|The first excerpt represents the element of Air. It speaks of mental influences and the process of thought, and is drawn from Lemorne Versus Huell by Elizabeth Drew Stoddard:
for her, computed interest, studied out bills of fare, till four
o'clock came, and with it a fog. Nevertheless I must ride on the
Avenue, and the carriage was ordered.
"Wear your silk, Margaret; it will just about last your visit
through--the fog will use it up."
"I am glad of it," I answered.
"You will ride every day. Wear the bonnet I bought for you also."
"Certainly; but won't that go quicker in the fog than the dress?"
"Maybe; but wear it."
I rode every day afterward, from four to six, in the black silk,
the mantilla, and the white straw. When Aunt Eliza went she was so
|The second excerpt represents the element of Fire. It speaks of emotional influences and base passions, and is drawn from The Gentle Grafter by O. Henry:
"'All right,' says Andy. 'I like to be a true sport even when I'm only
collecting rebates from the rutabag raisers. What bait are you going
to use for this Ezra thing?' Andy asks me.
"'Oh,' I says, 'the first thing that come to hand in the suit case. I
reckon I'll take along some of the new income tax receipts, and the
recipe for making clover honey out of clabber and apple peelings; and
the order blanks for the McGuffey's readers, which afterwards turn out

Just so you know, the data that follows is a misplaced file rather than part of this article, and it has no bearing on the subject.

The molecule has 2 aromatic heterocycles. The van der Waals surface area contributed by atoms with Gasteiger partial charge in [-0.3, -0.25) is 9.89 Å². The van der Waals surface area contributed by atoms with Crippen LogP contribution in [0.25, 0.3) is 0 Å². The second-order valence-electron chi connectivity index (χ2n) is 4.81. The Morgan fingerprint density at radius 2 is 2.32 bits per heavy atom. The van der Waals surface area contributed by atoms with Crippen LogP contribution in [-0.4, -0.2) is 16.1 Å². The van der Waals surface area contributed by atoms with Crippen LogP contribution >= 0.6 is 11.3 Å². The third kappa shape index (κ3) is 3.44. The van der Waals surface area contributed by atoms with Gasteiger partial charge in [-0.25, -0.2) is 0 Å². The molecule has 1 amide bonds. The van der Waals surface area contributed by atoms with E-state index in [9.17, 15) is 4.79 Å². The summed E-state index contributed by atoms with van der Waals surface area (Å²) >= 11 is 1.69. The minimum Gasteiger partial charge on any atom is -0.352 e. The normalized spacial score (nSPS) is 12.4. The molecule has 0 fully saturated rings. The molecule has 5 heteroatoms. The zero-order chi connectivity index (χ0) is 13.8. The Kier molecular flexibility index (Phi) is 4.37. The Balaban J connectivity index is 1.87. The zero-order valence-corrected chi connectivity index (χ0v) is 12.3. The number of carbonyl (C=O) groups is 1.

to be McCormick's reapers; and the pearl necklace found on the train;
and a pocket-size goldbrick; and a--'
"'That'll be enough,' says Andy. 'Any one of the lot ought to land on
Ezra. And say, Jeff, make that succotash fancier give you nice, clean,
|The third excerpt represents the element of Water. It speaks of pure spiritual influences and feelings of love, and is drawn from A Modest Proposal by Jonathan Swift:
want of work, or leave their dear native country, to fight for
the Pretender in Spain, or sell themselves to the Barbadoes.
I think it is agreed by all parties, that this prodigious number
of children in the arms, or on the backs, or at the heels of
their mothers, and frequently of their fathers, is in the present
deplorable state of the kingdom, a very great additional
grievance; and therefore whoever could find out a fair, cheap and
easy method of making these children sound and useful members of
the common-wealth, would deserve so well of the publick, as to
have his statue set up for a preserver of the nation.
But my intention is very far from being confined to provide only
A Modest Proposal
|The fourth excerpt represents the element of Earth. It speaks of physical influences and the impact of the unseen on the visible world, and is drawn from Shakespeare's Sonnets by William Shakespeare:
Hath dear religious love stol'n from mine eye,
As interest of the dead, which now appear
But things remov'd that hidden in thee lie!
Thou art the grave where buried love doth live,
Hung with the trophies of my lovers gone,
Who all their parts of me to thee did give,
That due of many now is thine alone:
Their images I lov'd, I view in thee,
And thou--all they--hast all the all of me.
If thou survive my well-contented day,